In Pelletier’s section of the course near Allagash, one experienced musher almost quit due to the close calls with snowmobiles, Pelletier said.

The musher told Pelletier that “he was almost hit six different times. I went out and talked with him and said we would take care of it, and convinced him to finish the race.”

While traveling to Presque Isle on business in the days following the Can-Am races, Pelletier said he was approached many times by people he met and was asked what race organizers were going to do about the interactions between mushers and snowmobilers.

Much of the feedback Pelletier received from the public was “shut it down,” he said, meaning close the race course to snowmobilers during the Can-Am.

Perhaps switching portions of the race routes to avoid trails shared with sleds would help, said Jim Rioux, president of the Fort Kent SnoRiders snowmobile club.

At the same time, he said both snowmobilers and dog sledders should “learn to get along,” Rioux said last week via telephone. Some snowmobilers go too fast and some dog sledders don’t stay to the right as they should, he said.

“As a club, we advocate safety first,” Rioux said. “It’s unfortunate this accident happened. You never want to hear about those.”

Rioux said snowmobile club members understand the long history of the Can-Am, which dates back to 1993, and how important it is to the area.

The event would lose a lot of its appeal and character if the start of races were to be moved out of the downtown Fort Kent area to avoid the Heritage Trail, he said.

“To get rid of Can-Am would be an injustice,” he said, referring to its connection to Fort Kent.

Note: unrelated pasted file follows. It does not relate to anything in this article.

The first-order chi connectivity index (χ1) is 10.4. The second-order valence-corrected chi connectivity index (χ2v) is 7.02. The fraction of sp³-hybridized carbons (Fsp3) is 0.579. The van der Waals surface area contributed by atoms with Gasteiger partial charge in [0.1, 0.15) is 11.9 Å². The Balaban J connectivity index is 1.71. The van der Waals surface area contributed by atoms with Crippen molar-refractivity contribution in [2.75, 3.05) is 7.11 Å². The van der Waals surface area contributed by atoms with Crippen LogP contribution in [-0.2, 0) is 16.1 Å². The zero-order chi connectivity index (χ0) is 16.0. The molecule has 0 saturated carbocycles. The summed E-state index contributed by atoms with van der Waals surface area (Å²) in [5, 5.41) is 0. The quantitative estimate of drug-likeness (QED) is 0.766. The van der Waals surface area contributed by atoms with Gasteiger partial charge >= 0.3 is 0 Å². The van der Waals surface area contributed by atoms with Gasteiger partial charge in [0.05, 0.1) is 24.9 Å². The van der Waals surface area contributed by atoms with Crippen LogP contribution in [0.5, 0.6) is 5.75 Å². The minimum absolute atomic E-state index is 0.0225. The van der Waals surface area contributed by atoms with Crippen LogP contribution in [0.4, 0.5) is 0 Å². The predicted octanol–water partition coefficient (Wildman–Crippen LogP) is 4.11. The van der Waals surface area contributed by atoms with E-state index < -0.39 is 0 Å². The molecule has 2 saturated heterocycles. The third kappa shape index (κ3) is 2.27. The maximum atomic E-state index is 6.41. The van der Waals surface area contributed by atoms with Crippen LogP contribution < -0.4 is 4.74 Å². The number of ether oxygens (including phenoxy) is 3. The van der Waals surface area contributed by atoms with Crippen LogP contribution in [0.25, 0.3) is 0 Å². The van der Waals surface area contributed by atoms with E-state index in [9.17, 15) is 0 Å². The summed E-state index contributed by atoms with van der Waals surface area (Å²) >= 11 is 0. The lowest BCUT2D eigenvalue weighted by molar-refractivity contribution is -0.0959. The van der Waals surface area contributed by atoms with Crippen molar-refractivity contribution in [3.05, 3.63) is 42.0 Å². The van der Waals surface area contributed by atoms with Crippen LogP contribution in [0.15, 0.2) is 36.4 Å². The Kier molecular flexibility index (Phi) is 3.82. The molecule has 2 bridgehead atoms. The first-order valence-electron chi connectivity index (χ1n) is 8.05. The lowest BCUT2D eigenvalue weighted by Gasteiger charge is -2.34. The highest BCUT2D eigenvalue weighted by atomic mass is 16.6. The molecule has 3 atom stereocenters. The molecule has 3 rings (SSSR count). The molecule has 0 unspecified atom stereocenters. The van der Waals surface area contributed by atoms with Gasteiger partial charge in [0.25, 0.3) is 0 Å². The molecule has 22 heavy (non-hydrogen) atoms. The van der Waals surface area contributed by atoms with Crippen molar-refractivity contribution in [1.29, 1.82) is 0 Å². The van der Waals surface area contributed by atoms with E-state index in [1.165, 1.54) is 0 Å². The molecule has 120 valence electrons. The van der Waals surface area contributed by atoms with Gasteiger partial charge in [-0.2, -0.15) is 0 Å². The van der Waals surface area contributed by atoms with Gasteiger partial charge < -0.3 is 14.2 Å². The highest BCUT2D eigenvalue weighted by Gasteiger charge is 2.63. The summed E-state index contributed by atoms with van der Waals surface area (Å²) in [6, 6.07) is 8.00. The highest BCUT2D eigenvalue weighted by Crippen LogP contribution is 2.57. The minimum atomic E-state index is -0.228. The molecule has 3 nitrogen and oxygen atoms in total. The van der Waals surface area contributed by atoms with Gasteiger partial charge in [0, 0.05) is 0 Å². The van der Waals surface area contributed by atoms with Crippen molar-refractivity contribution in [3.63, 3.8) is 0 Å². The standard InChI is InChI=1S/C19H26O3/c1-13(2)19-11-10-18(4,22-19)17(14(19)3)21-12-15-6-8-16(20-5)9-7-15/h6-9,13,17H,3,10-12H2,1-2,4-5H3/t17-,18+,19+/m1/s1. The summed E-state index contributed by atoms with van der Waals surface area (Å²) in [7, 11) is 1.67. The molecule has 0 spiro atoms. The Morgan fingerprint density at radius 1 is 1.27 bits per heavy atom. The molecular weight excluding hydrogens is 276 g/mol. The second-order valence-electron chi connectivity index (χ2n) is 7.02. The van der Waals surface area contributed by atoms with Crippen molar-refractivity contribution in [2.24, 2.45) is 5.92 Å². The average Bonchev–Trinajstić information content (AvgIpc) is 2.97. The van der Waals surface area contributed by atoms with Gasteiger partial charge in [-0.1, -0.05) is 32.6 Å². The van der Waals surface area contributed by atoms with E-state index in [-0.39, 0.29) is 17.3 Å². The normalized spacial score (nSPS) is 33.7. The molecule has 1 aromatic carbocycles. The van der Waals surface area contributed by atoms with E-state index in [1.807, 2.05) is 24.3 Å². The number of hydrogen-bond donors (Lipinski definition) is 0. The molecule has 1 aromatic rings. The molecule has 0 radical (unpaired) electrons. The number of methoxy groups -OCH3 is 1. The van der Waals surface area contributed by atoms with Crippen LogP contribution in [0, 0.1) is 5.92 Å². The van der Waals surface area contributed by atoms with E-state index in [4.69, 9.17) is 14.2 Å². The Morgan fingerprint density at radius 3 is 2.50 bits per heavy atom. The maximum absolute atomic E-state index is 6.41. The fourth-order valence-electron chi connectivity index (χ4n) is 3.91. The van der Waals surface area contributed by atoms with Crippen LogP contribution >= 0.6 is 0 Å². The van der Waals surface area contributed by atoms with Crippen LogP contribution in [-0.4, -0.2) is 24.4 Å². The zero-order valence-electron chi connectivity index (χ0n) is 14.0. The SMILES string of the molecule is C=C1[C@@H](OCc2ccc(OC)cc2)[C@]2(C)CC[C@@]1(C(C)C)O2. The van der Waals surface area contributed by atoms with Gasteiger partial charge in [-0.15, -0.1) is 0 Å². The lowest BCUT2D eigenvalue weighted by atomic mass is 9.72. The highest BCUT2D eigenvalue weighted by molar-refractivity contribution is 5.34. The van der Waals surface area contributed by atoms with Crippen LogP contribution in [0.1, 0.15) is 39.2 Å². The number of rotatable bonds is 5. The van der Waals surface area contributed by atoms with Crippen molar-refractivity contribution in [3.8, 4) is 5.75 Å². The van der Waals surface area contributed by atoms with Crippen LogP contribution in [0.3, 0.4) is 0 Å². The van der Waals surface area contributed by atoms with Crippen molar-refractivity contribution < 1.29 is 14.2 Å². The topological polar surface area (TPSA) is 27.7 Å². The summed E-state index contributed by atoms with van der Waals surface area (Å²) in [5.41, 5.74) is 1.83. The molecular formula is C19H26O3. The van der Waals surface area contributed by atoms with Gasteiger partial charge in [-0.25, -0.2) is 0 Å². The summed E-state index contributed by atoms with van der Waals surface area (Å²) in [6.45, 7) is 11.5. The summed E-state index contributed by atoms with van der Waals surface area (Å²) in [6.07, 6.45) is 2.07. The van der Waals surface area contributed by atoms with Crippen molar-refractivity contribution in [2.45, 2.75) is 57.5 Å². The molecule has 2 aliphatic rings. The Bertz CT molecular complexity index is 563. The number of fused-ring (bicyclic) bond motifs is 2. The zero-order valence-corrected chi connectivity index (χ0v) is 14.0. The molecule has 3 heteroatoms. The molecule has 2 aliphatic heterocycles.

He said some are suggesting that members of the snowmobile club should be helping to monitor the trails during the Can-Am to prevent such accidents.

But “snowmobile clubs should not be in the business of patrolling trails for speed and traffic,” Rioux said.

“You can’t stop the sledding [on that trail] during the races,” he said. “I don’t think that’s the answer.” He added that he thought the job of patrolling snowmobile trails during heavy usage belonged to the state Department of Inland Fisheries and Wildlife.

Bob Meyers, executive director of the Maine Snowmobile Association, said the week after the Can-Am races that the organization does not comment on specific accidents, but he did provide some general feedback.

“We don’t have a speed limit” on snowmobile trails in Maine, he said.

Speed limits are too difficult to enforce and the trail conditions can vary so much that what is a safe speed one day may not be so safe the next.

“Having a speed limit implies that it’s safe to go that fast,” Meyers said, emphasizing it is the operator’s responsibility to be aware of their own limits and the trail conditions.

“There is a strong element of rider responsibility that needs to play a role” in avoiding accidents, said Meyers.